GENEVA – The U.N. Children’s Fund is urging the international community to pay more attention to Niger, where more than 2 million people are malnourished and living in dire conditions.
More than 3.8 million people in Niger, more than half children, are facing a humanitarian crisis because of a combination of natural and human-caused disasters.
Niger, a landlocked country, is facing attacks by Islamist militants and other armed groups along its borders with Nigeria in the south, Burkina Faso in the southeast, Mali in the west and in the Lake Chad region in the east. This has led to significant displacements in the country and is creating havoc for hundreds of thousands of children.
Besides conflict, the U.N. Children’s Fund reports Niger is dealing with food shortages, malnutrition, recurrent epidemics, climate-related disasters such as floods and drought, and the socioeconomic impact of the COVID-19 pandemic.
The UNICEF representative in the Niger country office, Aboubacry Tall, said malnutrition remained a major threat to children’s health and development. Speaking on a video link from the capital, Niamey, he said the rate of acute severe malnutrition remained extremely high. He said 2.2 million people needed nutrition assistance, of whom 1.6 million were children under age 5.
Also, he said, there are “about half a million – 450,000 exactly – who are suffering from severe acute malnutrition and therefore become almost condemned to a life of underachievement if they survive.”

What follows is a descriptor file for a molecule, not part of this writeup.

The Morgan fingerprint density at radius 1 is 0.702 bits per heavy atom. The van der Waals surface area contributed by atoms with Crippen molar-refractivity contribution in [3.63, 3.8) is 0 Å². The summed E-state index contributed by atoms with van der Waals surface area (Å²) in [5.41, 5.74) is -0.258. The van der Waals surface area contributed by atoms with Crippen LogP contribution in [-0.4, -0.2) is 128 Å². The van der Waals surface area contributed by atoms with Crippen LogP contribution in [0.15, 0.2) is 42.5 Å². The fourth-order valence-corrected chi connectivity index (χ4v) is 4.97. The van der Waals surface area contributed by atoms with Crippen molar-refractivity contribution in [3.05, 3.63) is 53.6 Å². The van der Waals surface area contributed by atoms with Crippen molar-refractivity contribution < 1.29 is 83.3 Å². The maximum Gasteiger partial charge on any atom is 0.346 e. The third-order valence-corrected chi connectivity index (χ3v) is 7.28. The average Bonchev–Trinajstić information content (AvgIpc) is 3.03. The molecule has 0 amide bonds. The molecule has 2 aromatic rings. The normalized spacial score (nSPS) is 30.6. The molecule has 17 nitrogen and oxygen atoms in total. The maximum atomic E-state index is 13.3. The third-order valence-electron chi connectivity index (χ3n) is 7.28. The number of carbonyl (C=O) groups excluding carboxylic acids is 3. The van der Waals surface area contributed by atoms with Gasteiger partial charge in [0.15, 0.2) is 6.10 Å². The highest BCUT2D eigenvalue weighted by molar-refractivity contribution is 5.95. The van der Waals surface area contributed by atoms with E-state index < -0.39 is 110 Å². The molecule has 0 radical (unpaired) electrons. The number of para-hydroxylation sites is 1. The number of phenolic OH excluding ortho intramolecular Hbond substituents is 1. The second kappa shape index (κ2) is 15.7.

Hundreds of schools close
UNICEF reports more than 370 schools have been forced to close over recent months because of insecurity in conflict-affected areas. It says attacks on schools and threats to education are destroying the hopes and dreams of an entire generation of children.
Tall said UNICEF was working across the country to help those affected by emergencies and conflicts. He noted that displaced people mostly live in host communities and share everything with them – shelter, land, food.
He said displaced people were not relying totally on humanitarian assistance to survive.
“People grow food. People do small businesses on the side, buying and selling goods, for example,” he said. “There is a lot of economic activity, which some of the humanitarian programs do also support through cash transfers to support to food production.”
Tall said UNICEF was working with the government and humanitarian partners to respond to acute emergencies, such as population movements, and to mitigate risks. He said the agency needed more than $100 million to deliver vital humanitarian aid to children throughout the country this year.